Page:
Additionally, there are Indekstat Konsultan Indonesia [Indekstat Indonesian Consultants], Jaringan Suara Indonesia [Indonesian Voice Network], Populi Center, Lingkaran Survei Kebijakan Publik [Public Policy Survey Circle], Citra Publik Indonesia [Indonesian Public Image], Survei Strategi Indonesia [Indonesian Strategy Survey], Jaringan Isu Publik [Public Issue Network], Lingkaran Survei Indonesia [Indonesian Survey Circle], Citra Komunikasi LSI [LSI Communication Image], Konsultan Citra Indonesia [Indonesian Image Consultant], Citra Publik [Public Image], Cyrus Network, Rakata Institute, Lembaga Survei Kuadran [Quadrant Survey Institute], Media Survei Nasional [National Survey Media], Indodata, Celebes Research Center, Roda Tiga Konsultan [Roda Tiga Consultants), and Indomatrik, Puskaptis, Pusat Riset Indonesia [Indonesia Research Center], PT. Data LSI (Lembaga Survei Indonesia [Indonesian Survey Institute]), Centre for Strategic and International Studies (CSIS).

There are also Voxpol Center Research & Consultant, FIXPOLL Media Polling Indonesia, Cirus Surveyors Group, Arus Survei Indonesia, Konsepindo Research and Consulting, PolMark Indonesia, PT. Parameter Konsultindo, and Lembaga Real Count Nusantara.

However, in that year, the Election Supervisory Body stated that dozens of survey institutions did not report their methodologies and funding sources to the General Election Commission (KPU) by the specified deadline, which was on May 2, 2019. This was a violation of the KPU Regulation derived from Law Number 7 of 2017 on Elections.

The regulation stated: “Survey institutions must report to the KPU no later than 15 days after the polling day, or by May 2, 2019.” They also violated Article 29 Paragraph (4) of the Election Supervisory Body Regulation. The article states: “The announcement of survey results must inform the funding sources and methodologies used to the election organizers.”

 

How is the 2024 Election?

The Election Supervisory Board (Bawaslu) has instructed the General Election Commission (KPU) to promptly improve the procedures for the registration of survey institutions and the quick count process in the 2019 Elections. This directive has been accommodated by the KPU, ensuring strict regulation of survey institutions conducting quick counts in the 2024 elections. The KPU has formulated rules, particularly technical aspects, within the Decision of the KPU on the Technical Guidelines for the Registration of Survey Institutions or Opinion Polls and the Quick Count of the 2024 General Election Results.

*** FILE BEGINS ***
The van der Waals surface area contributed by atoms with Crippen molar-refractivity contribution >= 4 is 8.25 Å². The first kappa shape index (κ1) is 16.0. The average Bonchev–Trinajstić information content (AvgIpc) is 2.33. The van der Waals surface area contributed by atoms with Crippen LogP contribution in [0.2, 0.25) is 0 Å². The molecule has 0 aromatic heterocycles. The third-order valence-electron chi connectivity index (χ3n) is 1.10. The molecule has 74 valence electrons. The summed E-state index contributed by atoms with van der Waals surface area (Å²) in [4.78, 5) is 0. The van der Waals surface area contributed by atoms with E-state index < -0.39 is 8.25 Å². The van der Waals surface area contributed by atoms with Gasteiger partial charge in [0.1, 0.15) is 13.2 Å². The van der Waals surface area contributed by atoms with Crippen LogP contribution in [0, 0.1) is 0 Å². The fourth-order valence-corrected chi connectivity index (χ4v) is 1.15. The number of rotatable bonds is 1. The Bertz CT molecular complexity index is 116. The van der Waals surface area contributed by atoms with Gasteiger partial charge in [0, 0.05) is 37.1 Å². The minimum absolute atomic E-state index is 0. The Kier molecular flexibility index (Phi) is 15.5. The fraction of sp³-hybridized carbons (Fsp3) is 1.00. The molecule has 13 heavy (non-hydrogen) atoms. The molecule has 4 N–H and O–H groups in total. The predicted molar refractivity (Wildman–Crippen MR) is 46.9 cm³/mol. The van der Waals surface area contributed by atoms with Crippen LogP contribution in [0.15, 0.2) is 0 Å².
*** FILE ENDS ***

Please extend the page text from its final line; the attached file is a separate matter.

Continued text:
In this regulation, the surveys or opinion polls that can be conducted include: 1) Voter behavior; 2) Election results; 3) Election institutions, such as Election Organizers, parliament/legislative bodies, and/or the government; 4) Election participants, such as political parties for the elections of members of the House of Representatives, members of the Regional Representative Council, members of the Regional People’s Representative Councils for Provinces, and members of the Regional People’s Representative Councils for Regencies/Cities, individuals for elections, members of the Regional Representative Council, and candidate pairs proposed by political parties or coalitions of political parties for the Presidential and Vice-Presidential elections; and/or 5) Other surveys or opinion polls related to elections.

Next, regarding the strengthened rules on quick counts. One of them is the quick count or swift calculation of the results of the 2024 elections. It is allowed to be conducted two hours after the voting process. This provision is stipulated in Law Number 7 of 2017 regarding Elections, specifically in Article 449 paragraph 5. The announcement of the estimated results of the quick count can only be made at the earliest two hours after the voting process is completed, in the western part of Indonesia. Violations of this provision are subject to criminal sanctions, including imprisonment for 1 year and 6 months, as well as fines. []

 

ARA ANNISA ALMI

Law Faculty student at Andalas University

Translated by Catherine Natalia